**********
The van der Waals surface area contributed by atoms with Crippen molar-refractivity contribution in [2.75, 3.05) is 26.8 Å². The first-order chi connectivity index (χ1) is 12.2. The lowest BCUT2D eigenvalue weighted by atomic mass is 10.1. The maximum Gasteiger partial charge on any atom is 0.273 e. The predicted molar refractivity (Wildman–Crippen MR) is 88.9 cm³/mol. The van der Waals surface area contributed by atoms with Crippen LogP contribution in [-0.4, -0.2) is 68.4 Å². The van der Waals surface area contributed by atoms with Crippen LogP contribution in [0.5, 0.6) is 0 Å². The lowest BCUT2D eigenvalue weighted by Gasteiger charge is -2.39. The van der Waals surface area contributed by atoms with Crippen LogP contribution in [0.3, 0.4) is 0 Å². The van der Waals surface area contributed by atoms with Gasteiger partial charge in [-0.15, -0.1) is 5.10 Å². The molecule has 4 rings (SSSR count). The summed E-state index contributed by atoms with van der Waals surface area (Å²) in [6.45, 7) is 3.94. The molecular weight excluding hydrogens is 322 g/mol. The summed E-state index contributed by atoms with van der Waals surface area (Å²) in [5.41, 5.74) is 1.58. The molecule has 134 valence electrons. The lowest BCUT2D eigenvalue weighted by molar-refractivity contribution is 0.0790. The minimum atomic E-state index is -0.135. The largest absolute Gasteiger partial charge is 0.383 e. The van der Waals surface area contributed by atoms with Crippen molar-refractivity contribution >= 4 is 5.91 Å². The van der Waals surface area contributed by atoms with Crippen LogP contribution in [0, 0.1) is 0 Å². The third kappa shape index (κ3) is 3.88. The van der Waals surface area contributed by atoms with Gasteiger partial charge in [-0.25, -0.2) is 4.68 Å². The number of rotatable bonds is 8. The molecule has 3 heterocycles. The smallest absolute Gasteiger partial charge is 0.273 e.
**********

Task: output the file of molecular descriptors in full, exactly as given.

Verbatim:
The van der Waals surface area contributed by atoms with Crippen molar-refractivity contribution in [2.75, 3.05) is 26.8 Å². The first-order chi connectivity index (χ1) is 12.2. The lowest BCUT2D eigenvalue weighted by atomic mass is 10.1. The maximum Gasteiger partial charge on any atom is 0.273 e. The predicted molar refractivity (Wildman–Crippen MR) is 88.9 cm³/mol. The van der Waals surface area contributed by atoms with Crippen LogP contribution in [-0.4, -0.2) is 68.4 Å². The van der Waals surface area contributed by atoms with Crippen LogP contribution in [0.5, 0.6) is 0 Å². The lowest BCUT2D eigenvalue weighted by Gasteiger charge is -2.39. The van der Waals surface area contributed by atoms with Crippen LogP contribution in [0.3, 0.4) is 0 Å². The van der Waals surface area contributed by atoms with Gasteiger partial charge in [-0.15, -0.1) is 5.10 Å². The molecule has 4 rings (SSSR count). The summed E-state index contributed by atoms with van der Waals surface area (Å²) in [6.45, 7) is 3.94. The molecular weight excluding hydrogens is 322 g/mol. The summed E-state index contributed by atoms with van der Waals surface area (Å²) in [5.41, 5.74) is 1.58. The molecule has 134 valence electrons. The lowest BCUT2D eigenvalue weighted by molar-refractivity contribution is 0.0790. The minimum atomic E-state index is -0.135. The largest absolute Gasteiger partial charge is 0.383 e. The van der Waals surface area contributed by atoms with Crippen molar-refractivity contribution >= 4 is 5.91 Å². The van der Waals surface area contributed by atoms with Crippen LogP contribution in [0, 0.1) is 0 Å². The third kappa shape index (κ3) is 3.88. The van der Waals surface area contributed by atoms with Gasteiger partial charge in [-0.25, -0.2) is 4.68 Å². The number of rotatable bonds is 8. The molecule has 3 heterocycles. The smallest absolute Gasteiger partial charge is 0.273 e.